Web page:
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Google Earth Helps Reunite Indian Mother and Son After 25 Years

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Since its inception, Google Earth (GOOG) has spawned a myriad of amazing uses, including a project that maps the continued devastation going on in Darfur and another that produces climate prediction models to raise awareness of climate change.
But in terms of personal use, the account of how Google Earth came in handy for Saroo Brierley might be hard to beat.
In 1986, a five-year-old Saroo was working alongside his older brother as a sweeper on trains in India. One night, Saroo got separated from his brother and found himself alone in Calcutta, 14 hours away from his hometown, with no idea how to get back.
He soon became a street beggar, like many other children in Calcutta, before he was accepted by an orphanage and put up for adoption.
A couple from Tasmania, the Brierleys, adopted Saroo and he quickly took to his new life.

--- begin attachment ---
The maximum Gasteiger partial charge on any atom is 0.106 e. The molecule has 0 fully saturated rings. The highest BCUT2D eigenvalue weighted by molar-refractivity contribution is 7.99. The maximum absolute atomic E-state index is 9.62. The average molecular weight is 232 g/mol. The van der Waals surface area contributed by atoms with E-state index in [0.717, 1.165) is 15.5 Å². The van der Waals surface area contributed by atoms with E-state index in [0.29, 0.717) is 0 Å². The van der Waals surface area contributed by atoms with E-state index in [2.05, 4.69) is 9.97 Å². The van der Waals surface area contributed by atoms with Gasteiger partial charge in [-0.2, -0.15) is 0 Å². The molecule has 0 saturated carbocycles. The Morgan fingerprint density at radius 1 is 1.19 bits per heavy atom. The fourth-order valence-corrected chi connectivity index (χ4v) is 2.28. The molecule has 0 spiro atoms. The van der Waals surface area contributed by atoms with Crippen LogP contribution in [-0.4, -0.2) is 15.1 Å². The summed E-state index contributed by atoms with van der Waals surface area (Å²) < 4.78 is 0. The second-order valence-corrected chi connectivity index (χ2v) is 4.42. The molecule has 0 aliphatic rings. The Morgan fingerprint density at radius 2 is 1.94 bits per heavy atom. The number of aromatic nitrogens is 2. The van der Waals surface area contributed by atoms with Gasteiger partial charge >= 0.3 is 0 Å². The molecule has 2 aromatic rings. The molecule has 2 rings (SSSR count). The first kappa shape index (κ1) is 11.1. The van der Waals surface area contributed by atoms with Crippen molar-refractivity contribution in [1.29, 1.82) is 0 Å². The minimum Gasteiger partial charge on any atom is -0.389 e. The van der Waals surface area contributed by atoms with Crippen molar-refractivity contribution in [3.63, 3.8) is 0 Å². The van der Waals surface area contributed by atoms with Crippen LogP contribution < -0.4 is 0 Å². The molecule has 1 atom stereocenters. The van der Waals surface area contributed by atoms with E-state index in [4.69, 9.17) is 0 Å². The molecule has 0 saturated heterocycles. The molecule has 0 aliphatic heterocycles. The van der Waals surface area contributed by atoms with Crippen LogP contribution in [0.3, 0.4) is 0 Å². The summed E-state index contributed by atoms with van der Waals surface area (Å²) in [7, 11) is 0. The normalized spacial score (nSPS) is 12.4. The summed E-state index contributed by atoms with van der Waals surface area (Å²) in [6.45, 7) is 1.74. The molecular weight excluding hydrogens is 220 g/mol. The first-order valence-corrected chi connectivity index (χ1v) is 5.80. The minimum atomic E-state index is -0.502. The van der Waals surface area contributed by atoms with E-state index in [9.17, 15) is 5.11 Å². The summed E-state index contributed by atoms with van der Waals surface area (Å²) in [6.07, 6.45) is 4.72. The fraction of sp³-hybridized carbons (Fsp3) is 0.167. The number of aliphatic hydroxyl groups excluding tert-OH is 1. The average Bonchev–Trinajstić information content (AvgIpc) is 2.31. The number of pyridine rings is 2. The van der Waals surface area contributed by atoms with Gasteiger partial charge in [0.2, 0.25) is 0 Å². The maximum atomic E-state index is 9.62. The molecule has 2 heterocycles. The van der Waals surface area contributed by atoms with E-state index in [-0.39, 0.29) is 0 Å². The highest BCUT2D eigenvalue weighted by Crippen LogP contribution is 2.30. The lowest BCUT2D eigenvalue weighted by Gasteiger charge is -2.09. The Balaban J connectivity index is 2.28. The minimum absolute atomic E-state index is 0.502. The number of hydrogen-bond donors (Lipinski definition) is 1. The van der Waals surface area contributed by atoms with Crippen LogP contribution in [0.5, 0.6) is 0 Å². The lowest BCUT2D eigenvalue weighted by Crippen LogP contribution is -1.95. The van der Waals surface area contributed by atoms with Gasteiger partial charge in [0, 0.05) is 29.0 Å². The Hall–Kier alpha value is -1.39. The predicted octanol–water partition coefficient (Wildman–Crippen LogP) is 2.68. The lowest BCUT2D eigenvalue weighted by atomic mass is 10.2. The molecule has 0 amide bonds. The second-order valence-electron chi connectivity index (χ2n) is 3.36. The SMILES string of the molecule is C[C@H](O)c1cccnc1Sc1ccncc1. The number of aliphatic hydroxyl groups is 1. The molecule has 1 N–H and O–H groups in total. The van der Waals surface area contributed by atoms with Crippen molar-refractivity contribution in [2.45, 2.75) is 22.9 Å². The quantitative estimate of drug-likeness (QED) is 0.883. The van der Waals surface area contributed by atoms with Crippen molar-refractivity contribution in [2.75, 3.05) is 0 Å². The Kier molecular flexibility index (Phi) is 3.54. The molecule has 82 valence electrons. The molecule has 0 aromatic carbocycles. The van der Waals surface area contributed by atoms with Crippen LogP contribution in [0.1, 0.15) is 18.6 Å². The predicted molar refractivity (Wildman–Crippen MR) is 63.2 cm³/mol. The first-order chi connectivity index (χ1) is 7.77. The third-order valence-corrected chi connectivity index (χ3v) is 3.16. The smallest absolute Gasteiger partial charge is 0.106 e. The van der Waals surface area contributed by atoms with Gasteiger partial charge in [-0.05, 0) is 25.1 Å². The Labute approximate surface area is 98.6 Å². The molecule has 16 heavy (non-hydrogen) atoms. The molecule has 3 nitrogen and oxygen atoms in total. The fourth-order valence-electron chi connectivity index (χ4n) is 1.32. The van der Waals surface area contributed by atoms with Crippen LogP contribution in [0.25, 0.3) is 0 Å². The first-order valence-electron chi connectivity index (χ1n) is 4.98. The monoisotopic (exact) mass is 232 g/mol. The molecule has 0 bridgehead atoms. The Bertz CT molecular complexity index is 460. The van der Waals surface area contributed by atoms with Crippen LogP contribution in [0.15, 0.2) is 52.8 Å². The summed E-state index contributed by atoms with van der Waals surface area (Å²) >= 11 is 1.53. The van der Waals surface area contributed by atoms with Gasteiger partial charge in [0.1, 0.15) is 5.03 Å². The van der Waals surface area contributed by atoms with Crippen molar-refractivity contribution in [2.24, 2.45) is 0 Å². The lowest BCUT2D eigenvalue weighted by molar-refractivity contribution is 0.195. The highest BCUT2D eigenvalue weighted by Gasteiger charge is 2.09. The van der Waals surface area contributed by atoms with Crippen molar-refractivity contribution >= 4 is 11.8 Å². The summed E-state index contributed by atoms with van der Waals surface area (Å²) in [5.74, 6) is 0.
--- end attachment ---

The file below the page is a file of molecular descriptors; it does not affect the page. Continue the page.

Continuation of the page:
However, as he grew older, Saroo felt an ever-increasing urge to track down his birth family, which proved difficult because he did not know the name of his hometown. This was when he turned to Google Earth, as the BBC reports.

All he had to go on were his vivid memories. So he began using Google Earth to search for where he might have been born…

Eventually Saroo hit on a more effective strategy. “I multiplied the time I was on the train, about 14 hours, with the speed of Indian trains and I came up with a rough distance, about 1,200km.”

He drew a circle on a map with its centre in Calcutta, with its radius about the distance he thought he had travelled. Incredibly, he soon discovered what he was looking for: Khandwa. “When I found it, I zoomed down and bang, it just came up. I navigated it all the way from the waterfall where I used to play.”

Saroo made the journey to India and managed to reunite with his long-lost birth mother, with whom he still keeps in contact. But as for his brother, Saroo learnt that he passed away just a month after he had disappeared, making his homecoming a bittersweet one.

Expect to see Saroo’s astonishing story at a cinema or bookstore near you sometime in the future, because publishers and producers are already knocking on his door, hoping to turn his experience into a book and a movie.
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